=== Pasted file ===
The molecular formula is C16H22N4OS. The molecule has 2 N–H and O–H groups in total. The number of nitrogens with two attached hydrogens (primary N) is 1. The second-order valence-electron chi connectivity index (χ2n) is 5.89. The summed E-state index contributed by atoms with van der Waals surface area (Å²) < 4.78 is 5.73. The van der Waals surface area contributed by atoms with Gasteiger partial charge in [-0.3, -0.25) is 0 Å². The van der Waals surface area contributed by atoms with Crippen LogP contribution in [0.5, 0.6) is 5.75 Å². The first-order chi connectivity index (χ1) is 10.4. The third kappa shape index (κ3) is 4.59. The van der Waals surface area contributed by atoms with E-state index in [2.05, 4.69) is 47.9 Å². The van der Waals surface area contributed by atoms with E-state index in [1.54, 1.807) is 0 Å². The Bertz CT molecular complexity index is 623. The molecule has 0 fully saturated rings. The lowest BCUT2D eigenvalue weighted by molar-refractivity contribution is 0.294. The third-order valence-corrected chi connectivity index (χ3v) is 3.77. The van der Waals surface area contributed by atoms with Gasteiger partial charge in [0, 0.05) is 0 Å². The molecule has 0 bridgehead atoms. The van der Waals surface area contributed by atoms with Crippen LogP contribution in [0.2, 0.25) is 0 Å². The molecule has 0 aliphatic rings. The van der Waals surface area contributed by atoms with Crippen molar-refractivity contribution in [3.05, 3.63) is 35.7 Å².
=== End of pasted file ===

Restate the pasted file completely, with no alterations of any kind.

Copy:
The molecular formula is C16H22N4OS. The molecule has 2 N–H and O–H groups in total. The number of nitrogens with two attached hydrogens (primary N) is 1. The second-order valence-electron chi connectivity index (χ2n) is 5.89. The summed E-state index contributed by atoms with van der Waals surface area (Å²) < 4.78 is 5.73. The van der Waals surface area contributed by atoms with Gasteiger partial charge in [-0.3, -0.25) is 0 Å². The van der Waals surface area contributed by atoms with Crippen LogP contribution in [0.5, 0.6) is 5.75 Å². The first-order chi connectivity index (χ1) is 10.4. The third kappa shape index (κ3) is 4.59. The van der Waals surface area contributed by atoms with E-state index in [2.05, 4.69) is 47.9 Å². The van der Waals surface area contributed by atoms with E-state index in [1.54, 1.807) is 0 Å². The Bertz CT molecular complexity index is 623. The molecule has 0 fully saturated rings. The lowest BCUT2D eigenvalue weighted by molar-refractivity contribution is 0.294. The third-order valence-corrected chi connectivity index (χ3v) is 3.77. The van der Waals surface area contributed by atoms with Gasteiger partial charge in [0, 0.05) is 0 Å². The molecule has 0 bridgehead atoms. The van der Waals surface area contributed by atoms with Crippen LogP contribution in [0.2, 0.25) is 0 Å². The molecule has 0 aliphatic rings. The van der Waals surface area contributed by atoms with Crippen molar-refractivity contribution in [3.05, 3.63) is 35.7 Å².